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The FDA’s Washington Monument Strategy

June 11, 2011

On Friday morning, FDA Week scooped all of us by reporting on internal FDA documents that describe the agency’s view of the impact of proposed House funding cut. Before discussing the specifics, it is important to establish the context within which these types of documents are viewed.

When times are tough and budget cuts seem inevitable, federal agencies tend to employ what is called the Washington Monument strategy. It goes like this: the National Park Service declares that the only way that they can achieve proposed cuts is to severely reduce visiting hours at the Washington Monument. Congress says “the American people wouldn’t accept that,” and the money is restored.

Variations of this have been tried for decades … not always successfully, but with a fairly good track record. So, not surprisingly, Congress has developed a certain cynicism about the lists agencies produce on the impact of cuts. The list published by FDA Week is noteworthy in itself, but it is also important to look at how credible the FDA’s list is.

According to FDA Week, the FDA thinks these are the likely consequences of cutting the agency by $284 million in FY 12:


  • Significant delay in implementation of the new Food Safety Modernization Act (including the law’s 19 priority areas, especially import oversight, training, and inspections);
  • Delay and reduce inspections and increase the risk of foodborne disease in the United States;
  • Slow development of food safety guidance documents and implementation of improved data sharing with state and local agencies;
  • Preclude implementation of mandated foreign supplier verification, accredited third-party certification, and voluntary quality importer programs provisions;
  • No updates to risk-based targeting of import activities.

Medical Products:

  • May delay or prevent development and implementation of a regulatory pathway for bio-similars;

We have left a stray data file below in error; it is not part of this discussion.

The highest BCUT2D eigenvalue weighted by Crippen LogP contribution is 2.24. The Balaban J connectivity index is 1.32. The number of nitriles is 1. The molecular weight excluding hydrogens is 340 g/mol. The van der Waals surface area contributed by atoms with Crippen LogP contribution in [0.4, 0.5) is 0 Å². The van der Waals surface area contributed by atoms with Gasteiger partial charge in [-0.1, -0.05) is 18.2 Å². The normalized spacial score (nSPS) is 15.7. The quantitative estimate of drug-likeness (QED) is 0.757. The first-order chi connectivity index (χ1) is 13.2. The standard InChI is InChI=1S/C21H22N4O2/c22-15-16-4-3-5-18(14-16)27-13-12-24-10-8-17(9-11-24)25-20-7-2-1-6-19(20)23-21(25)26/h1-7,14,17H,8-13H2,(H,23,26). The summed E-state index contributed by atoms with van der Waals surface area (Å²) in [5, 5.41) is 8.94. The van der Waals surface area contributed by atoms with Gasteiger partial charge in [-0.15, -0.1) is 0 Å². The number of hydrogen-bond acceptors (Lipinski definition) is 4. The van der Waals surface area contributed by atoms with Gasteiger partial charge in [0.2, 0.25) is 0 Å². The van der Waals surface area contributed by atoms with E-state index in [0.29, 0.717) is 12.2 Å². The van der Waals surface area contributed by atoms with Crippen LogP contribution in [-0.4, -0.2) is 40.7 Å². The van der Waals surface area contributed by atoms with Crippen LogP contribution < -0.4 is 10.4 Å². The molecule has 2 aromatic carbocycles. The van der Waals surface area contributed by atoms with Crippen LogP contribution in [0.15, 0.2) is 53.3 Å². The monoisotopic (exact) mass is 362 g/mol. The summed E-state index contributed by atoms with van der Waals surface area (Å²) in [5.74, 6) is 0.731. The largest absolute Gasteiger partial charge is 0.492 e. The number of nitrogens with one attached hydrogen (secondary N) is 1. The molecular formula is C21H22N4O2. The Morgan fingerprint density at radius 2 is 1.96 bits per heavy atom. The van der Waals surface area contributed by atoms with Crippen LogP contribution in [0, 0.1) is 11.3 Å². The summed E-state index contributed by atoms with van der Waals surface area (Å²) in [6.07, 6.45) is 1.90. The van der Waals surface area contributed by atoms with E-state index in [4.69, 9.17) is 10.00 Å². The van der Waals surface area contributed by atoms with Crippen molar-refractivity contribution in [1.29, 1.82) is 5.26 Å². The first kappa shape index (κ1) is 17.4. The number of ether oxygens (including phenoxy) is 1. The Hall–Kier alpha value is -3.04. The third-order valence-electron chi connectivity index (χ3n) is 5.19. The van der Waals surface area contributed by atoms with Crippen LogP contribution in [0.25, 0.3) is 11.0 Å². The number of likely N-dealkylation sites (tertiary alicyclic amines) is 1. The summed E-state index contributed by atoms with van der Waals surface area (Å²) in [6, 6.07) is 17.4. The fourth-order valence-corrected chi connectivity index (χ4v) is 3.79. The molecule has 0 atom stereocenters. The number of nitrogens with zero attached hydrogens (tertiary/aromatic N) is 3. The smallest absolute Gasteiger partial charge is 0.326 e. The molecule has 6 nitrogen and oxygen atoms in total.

• Significantly reduce efforts to stop importation of illegal products;
  • Slow efforts to approve generic drugs;
  • Undercut our nation’s investment in development of medical countermeasures in the case of pandemic disease or bio-terrorism.

The agency also asserts that reductions at FDA will hurt the economy and result in significant vulnerabilities to the safety of food and medical products.

Most importantly: across the entire spectrum of FDA activities, the agency would be far more reactive in its actions, rather than innovative and geared to prevent problems.

Do these projected programs cuts look like the Washington Monument? In a sense they do, because they are the items that Congress most wants FDA to accomplish. They are the items that the American people are most likely to notice if they don’t occur.

Is it a realistic and credible list of what activities won’t happen if the FDA loses 11.5% of its appropriation? Yes, it is.

As advocates, it is our job to make this and similar lists meaningful to Congress. No amount of FDA belt-tightening “on the small stuff” is going to prevent disasters if the agency sustains a large cut in its funding.

Note: This analysis and commentary is written by Steven Grossman, the Deputy Executive Director of the Alliance for a Stronger FDA.

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